Georgia Republicans, including the campaigns of Sens. Kelly Loeffler and David Perdue, sued on Thursday to get election officials to remove from the ballot count the votes of new Georgia residents who took part in the ongoing runoff elections for Georgia’s two U.S. Senate seats.
A federal judge on Friday evening rejected their case.
And as that voter residency lawsuit was heard and dismissed, another lawsuit was filed on Friday against the state regarding its conduct of the high-profile runoff elections, said prominent Democratic lawyer Marc Elias. Elias has been tracking litigation surrounding the 2020 elections.
The new lawsuit asks the court to order Georgia to quit using in the runoffs any electronic voting equipment made by Dominion Voting Systems. It also says the election officials are handling mail-in absentee ballots improperly and illegally.
Atlanta lawyer Lin Wood filed this lawsuit. He has been involved in similar lawsuits in Georgia and around the country challenging the results of the presidential election in which Democrat Joe Biden defeated Republican incumbent Donald Trump.
Dominion machines have been the target of much ire from Trump supporters alleging, without evidence, that they were rigged in Biden's favor. Previous lawsuits alleging problems with Dominion’s machines have been dismissed.
Loeffler and Perdue are defending their seats from Democratic challengers Raphael Warnock and Jon Ossoff. Polling says the races are close. If the Democrats win, they will snatch control of the Senate away from the Republicans.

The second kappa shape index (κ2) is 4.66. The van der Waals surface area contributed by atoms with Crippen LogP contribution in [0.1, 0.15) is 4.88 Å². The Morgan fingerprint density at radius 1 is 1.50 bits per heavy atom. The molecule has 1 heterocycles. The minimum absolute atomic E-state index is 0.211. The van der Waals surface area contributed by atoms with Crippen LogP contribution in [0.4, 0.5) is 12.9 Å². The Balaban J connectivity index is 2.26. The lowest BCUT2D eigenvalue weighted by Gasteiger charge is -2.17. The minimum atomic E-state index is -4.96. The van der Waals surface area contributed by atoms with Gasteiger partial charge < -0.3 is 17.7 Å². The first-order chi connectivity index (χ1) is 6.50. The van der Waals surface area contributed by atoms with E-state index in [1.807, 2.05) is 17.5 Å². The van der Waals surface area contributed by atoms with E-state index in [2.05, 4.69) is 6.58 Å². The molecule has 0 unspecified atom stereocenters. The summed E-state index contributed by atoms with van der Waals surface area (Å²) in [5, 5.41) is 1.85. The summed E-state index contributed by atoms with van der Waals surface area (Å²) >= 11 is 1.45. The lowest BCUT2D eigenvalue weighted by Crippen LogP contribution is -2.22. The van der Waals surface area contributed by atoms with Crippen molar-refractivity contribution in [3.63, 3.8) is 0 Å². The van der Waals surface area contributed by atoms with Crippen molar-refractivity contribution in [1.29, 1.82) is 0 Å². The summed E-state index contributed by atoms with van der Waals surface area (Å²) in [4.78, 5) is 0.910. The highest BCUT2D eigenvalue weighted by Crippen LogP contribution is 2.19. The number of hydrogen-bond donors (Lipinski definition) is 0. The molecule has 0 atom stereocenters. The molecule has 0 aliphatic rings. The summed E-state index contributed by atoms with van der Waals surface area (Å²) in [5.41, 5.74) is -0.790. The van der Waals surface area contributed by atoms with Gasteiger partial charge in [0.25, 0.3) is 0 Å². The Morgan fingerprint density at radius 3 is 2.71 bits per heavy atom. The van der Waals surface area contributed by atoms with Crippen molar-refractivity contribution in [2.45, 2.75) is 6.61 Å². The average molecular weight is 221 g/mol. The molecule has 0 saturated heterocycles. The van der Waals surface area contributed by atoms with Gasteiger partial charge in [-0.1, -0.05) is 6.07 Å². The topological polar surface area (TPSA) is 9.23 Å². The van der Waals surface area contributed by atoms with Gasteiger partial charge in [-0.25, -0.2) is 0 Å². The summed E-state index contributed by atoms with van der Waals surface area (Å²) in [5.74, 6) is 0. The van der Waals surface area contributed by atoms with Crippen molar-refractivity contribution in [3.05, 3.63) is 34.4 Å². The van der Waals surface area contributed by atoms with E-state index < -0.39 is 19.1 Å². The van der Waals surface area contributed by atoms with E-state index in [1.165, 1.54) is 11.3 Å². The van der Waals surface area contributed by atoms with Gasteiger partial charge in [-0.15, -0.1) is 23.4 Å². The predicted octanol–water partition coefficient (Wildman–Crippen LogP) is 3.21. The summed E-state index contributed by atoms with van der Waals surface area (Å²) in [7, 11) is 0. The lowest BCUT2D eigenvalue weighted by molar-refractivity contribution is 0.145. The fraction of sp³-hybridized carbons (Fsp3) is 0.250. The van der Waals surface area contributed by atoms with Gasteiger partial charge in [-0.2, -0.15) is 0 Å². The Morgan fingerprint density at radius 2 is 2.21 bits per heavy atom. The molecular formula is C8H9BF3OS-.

All the president’s lawsuits: Click here for a guide to the status of the Trump campaign’s election result challenges in eight states.
Thursday’s voter residency lawsuit
In the voter residency lawsuit filed Thursday, the plaintiffs believe some new Georgia residents "raced to Georgia to register to vote" specifically to cast ballots in Georgia’s runoff election, lawyer George Meros of Tallahassee, Florida, said in a hearing late Friday afternoon. Voters shouldn’t be allowed to vote in the same election cycle for senators in two states, Meros told the judge.
He contended that it is illegal under the federal Voting Rights Act and unfair to Georgia’s other voters.
The lawsuit cites statements made in November on Twitter and on CNN in which commentators said people should quickly move to Georgia in order to vote in the runoff.
Secretary of State Brad Raffensperger, whose office is in charge of elections, previously said his office is investigating whether several groups were bringing people to Georgia to fraudulently vote.
Voter registration reopened following the Nov. 3 general election and closed on Dec. 7 for the runoff balloting. Residents who weren’t registered to vote in Georgia the Nov. 3 balloting – when none of the four Senate candidates obtained a majority – were allowed to register to vote in the runoff elections. Early voting and absentee voting are underway, and balloting ends Jan. 5.
The Atlanta Journal-Constitution reported this week nearly 76,000 people registered to vote from Nov. 4 through Dec. 7.
The residency lawsuit was filed against Raffensperger, the State Election Board, the Glynn Glynn County Board of Elections and the Chatham County Board Of Elections. The plaintiffs are the Georgia Republican Party, the National Republican Senatorial Committee (which is working to elect Loeffler and Perdue), the Loeffler and Perdue campaigns, and three Georgia voters.
The plaintiffs said in the filings they found eight newly registered voters in Glynn County who voted in another state, then registered to vote in Georgia, and voted early, and another 19 such newly registered voters in Chatham County.